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Josh Reviews A Simple Favor

In Paul Feig’s 2018 film, A Simple Favor, we follow the unlikely friendship between tight-laced, goody-two-shoes single mom Stephanie (Anna Kendrick) and the mysterious, dynamic, sexy Emily (Blake Lively).  When Emily disappears one day without a trace, the determined Stephanie sets out to find her, only to get drawn into a web of twists and turns, lies and murder.  The film was written by Jessica Sharzer, and it’s based on the novel of the same name by Darcey Bell.

I’m a huge fan of Paul Feig (Bridesmaids, The Heat, Spy).  He’s a master of comedy, but A Simple Favor represented his first foray into drama in quite some time.  Still, those of us who knew and loved Freaks and Geeks have always known that Mr. Feig could handle drama just as skillfully as he could handle comedy.

Still, for the first twenty-or-so minutes of A Simple Favor, I wasn’t sure if this was going to be a film I would like at all.  I found Stephanie to be so over-the-top annoying that I wasn’t sure I could take watching this character for an entire film.  But I should not have doubted Ms. Kendrick’s skill as an actress or Mr. Feig’s careful hand on the wheel.  Once Stephanie meets and befriends Blake Lively’s Emily, the film takes the first of many right-hand-turns, and the story quickly started to heat up.

This is a film that constantly kept me guessing.  I was never sure what was going to happen next or what type of movie this was going to be.  It’s so rare that I can be surprised by a movie these days!  I loved that about A Simple Favor.

I was also impressed by Mr. Feig’s deft handling of tone.  There is comedy in A Simple Favor — some very funny moments, in fact, such as Stephanie’s encounter with fashion mogul Dennis Nylon, or her supremely uncomfortable conversation with a private eye while dressed in one of Emily’s sleek black dresses.  But at heart this is a mystery/thriller, and those aspects work like gangbusters.  It’s what sucked me into the film, even though at first I wasn’t sure this was a film I’d be into.  The mystery works great, and the film’s twists and turns are fun and surprising.

Both Ms. Kendrick and Ms. Lively are fantastic.  The two are dynamite on screen together.  Their oil-and-water combination is a hoot to watch.  It’s a credit to their work that they made me believe that these two supremely different women could perhaps become friends, which is key to the film’s story working.  I wrote above that I was annoyed by Anna Kendrick’s depiction of Stephanie for the start of the film, and that’s true.  But I’m pretty certain that was intentional, and looking back I was very impressed by the nuanced way that Ms. Kendrick was able to ever so gently continue to modulate her performance as the film progressed, so that the audience could go from hating Stephanie to being truly invested in her and rooting for her.  At least, I did.  Meanwhile, I loved Blake Lively’s energy as the bizarre and mysterious Emily.  Emily’s actions and dialogue in the first half of the film need to be able to be interpreted on many different levels, and Ms. Lively made that work exceptionally well.  Also — and I’m treading lightly here so as to avoid spoilers — as the film progresses, Ms. Lively is called upon to depict several very different shades of Emily, and I was very impressed by how skillfully she executed those scenes.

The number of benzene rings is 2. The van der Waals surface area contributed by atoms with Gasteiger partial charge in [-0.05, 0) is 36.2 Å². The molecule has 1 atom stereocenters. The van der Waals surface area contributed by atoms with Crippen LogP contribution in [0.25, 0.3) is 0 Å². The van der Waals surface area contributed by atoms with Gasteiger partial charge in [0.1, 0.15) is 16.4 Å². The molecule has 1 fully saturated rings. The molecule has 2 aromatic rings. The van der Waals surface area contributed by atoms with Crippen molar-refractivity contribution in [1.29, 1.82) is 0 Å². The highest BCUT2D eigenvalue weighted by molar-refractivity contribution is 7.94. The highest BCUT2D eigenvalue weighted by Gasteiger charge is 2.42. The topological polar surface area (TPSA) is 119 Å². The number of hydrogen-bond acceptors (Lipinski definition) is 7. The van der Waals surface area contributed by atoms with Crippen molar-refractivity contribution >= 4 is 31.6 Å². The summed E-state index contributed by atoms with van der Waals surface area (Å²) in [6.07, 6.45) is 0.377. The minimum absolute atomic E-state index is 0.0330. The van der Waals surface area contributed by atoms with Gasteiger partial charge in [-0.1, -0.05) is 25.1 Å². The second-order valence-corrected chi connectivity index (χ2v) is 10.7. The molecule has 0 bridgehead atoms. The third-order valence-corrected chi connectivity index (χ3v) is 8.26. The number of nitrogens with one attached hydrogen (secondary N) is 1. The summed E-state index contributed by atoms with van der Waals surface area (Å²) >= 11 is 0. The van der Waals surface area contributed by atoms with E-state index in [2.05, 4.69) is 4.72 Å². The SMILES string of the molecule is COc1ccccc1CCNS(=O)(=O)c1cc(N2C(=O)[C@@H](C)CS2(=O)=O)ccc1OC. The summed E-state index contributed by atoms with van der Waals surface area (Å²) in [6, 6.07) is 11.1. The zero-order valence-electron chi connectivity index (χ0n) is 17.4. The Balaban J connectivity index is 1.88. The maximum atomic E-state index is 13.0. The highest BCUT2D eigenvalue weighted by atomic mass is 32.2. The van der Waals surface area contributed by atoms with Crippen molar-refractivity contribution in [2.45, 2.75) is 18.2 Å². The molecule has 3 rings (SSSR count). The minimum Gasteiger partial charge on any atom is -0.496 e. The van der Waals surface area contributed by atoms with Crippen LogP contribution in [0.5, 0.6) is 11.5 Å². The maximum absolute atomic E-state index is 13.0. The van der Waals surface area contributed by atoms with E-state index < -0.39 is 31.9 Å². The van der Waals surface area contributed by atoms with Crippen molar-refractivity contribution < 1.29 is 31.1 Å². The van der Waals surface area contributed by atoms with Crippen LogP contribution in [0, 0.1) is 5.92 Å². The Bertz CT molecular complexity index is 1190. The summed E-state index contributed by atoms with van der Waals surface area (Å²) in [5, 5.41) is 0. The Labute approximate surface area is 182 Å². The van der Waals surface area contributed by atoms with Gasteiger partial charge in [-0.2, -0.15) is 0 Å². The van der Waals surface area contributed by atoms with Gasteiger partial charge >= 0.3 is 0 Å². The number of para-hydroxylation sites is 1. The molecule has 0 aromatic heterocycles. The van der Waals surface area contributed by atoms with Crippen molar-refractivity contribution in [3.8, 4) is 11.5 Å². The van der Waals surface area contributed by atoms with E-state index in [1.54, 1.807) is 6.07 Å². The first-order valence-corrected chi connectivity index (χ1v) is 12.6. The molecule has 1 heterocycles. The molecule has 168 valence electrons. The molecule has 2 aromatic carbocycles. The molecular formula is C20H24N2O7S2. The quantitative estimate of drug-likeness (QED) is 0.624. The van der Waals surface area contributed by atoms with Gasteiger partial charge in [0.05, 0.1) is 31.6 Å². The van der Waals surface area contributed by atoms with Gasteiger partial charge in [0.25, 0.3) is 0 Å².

The supporting cast is very strong.  Henry Golding has a very tough role as Emily’s husband Sean, a man caught between these two very powerful women.  I loved how interesting Mr. Golding allowed Sean to be.  In lesser hands, this character could have been very flat or boring.  (Apparently this role was one of Mr. Golding’s very first acting roles, which is doubly impressive!)  Andrew Rannells, Kelly McCormack, and Aparna Nancherla play a sort of greek chorus of parents whose kids are in the same class at school as Stephanie’s and Emily’s sons, and all three of them are hilarious.  I want to watch a sequel film in which these three unite to solve crimes.

I was delighted to see Freaks and Geeks’ Linda Cardellini appear as a figure from Emily’s past.  She’s only in one scene, but wow does she kill it.  Ms. Cardellini is so consistently great.  Speaking of killing it in their one scene: Rupert Friend as Emily’s boss Dennis Nylon.  This is one of the only straight-comedy roles in the film, and Mr. Friend just hits this one way out of the park.  He is so perfect.  He’s so outrageous and so funny while still somehow working within the context of the film.  (Once again, Mr. Feig’s mastery of tone comes in handy.)  The great Jean Smart is another superstar called in for a key sequence, and she’s marvelous as always.

A mystery/thriller has to be satisfying in the end, and I was impressed by how well everything came together in the film’s final third.  I thought the ending was perfection — that’s a key reason why I was as happy with the film as I wound up being.

A Simple Favor is a weird little film.  I don’t think it made too much of a splash when it came out a few years ago.  It certainly feels different from much of the rest of Paul Feig’s filmography.  I’m sure I’ll return to revisit his films like Bridesmaids or Spy far more than I will this one.  But I’m so happy to have seen it.  I was surprised by how much I enjoyed it.  On second thought, maybe this is a film I need to rewatch soon…!

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